Choosing DSL over cable may simply be a matter of what's available in your area or if you live or work somewhere with lots of options, DSL may be priced lower or have better features. On the other hand, setting up DSL if you don't have a landline may mean paying extra fees to get it up and running. As you research different ISPs, look at an unbiased source like BroadbandSearch to get a feel for what subscription options and extras make the most sense for you and your household.

Cable, satellite, and wireless internet technology work differently, but they are all also forms of broadband internet. Cable internet leverages high-bandwidth cable television infrastructure to provide internet to customers. Satellite and wireless broadband use radio signals to do the same thing. And the much less common fiber optic service (known as FiOS) uses fiber optic lines.

Are Wi-Fi and the Internet the Same Thing?

When people talk about Wi-Fi, they're usually referring to one of two things: internet access in a home or business or wireless internet delivery. In both cases, Wi-Fi is a way of using radio waves to send and receive data.

How wireless internet works

Wi-Fi gives people access to broadband internet without a physical connection to a network. Once upon a time, the only way to network devices was to connect them to each other using cables. Now your router (or modem-router combo) lets your devices talk to other devices in the network using a short-range wireless connection. Or to put it even more simply, Wi-Fi is a way of getting the internet access your ISP provides to your devices without a cable.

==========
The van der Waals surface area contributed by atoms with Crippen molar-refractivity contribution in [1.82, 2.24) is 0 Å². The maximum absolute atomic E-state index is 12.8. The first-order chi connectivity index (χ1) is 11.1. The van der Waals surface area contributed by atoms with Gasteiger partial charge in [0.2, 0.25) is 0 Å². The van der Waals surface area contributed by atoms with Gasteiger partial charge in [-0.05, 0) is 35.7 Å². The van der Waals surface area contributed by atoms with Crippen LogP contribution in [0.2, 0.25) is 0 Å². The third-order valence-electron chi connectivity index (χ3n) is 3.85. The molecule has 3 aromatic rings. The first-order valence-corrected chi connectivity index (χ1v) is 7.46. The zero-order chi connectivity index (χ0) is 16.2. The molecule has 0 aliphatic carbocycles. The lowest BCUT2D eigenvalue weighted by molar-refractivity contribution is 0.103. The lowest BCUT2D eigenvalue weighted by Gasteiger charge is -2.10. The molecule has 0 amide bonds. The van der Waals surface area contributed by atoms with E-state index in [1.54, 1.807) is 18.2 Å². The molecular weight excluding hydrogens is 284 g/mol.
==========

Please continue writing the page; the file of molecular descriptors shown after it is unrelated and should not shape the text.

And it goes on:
Why Can I Have Wi-Fi But No Internet?

What many people don't realize is that Wi-Fi is independent from the internet. Devices on a home or business network can communicate with one another even when no internet connection is available. That's why when you're troubleshooting your internet connection on a device you might see your Wi-Fi is connected but still be unable to get online. Think of it like a TV that's tuned to the right channel but there's no broadcast for it to pick up.

Are Wi-Fi and Mobile Broadband the Same Thing?

A Wi-Fi network is just a local network that happens to be wireless and has the potential to grant you access to the internet, assuming your ISP is doing its job. Mobile broadband, on the other hand, refers to a totally portable internet service that is delivered to your devices via a cellular network and accessible anywhere there's a signal. 4G mobile broadband has the fastest download speeds, though 3G coverage is usually enough for streaming and 5G networks (that use higher frequencies to deliver faster internet) are on the horizon.

So why isn't everyone using mobile broadband all the time? Now that there are more unlimited data plans available, a lot of people do use it as an alternative to DSL or cable, but there are two issues they may run into.

First, mobile broadband networks are optimized for lots of people engaging in low bandwidth activities, so performance can suffer when that's not the case. And second, mobile networks are designed to sacrifice latency and speed in areas with coverage issues, so reliability can be a problem depending on where you live.

But Wait, What's Fixed Wireless?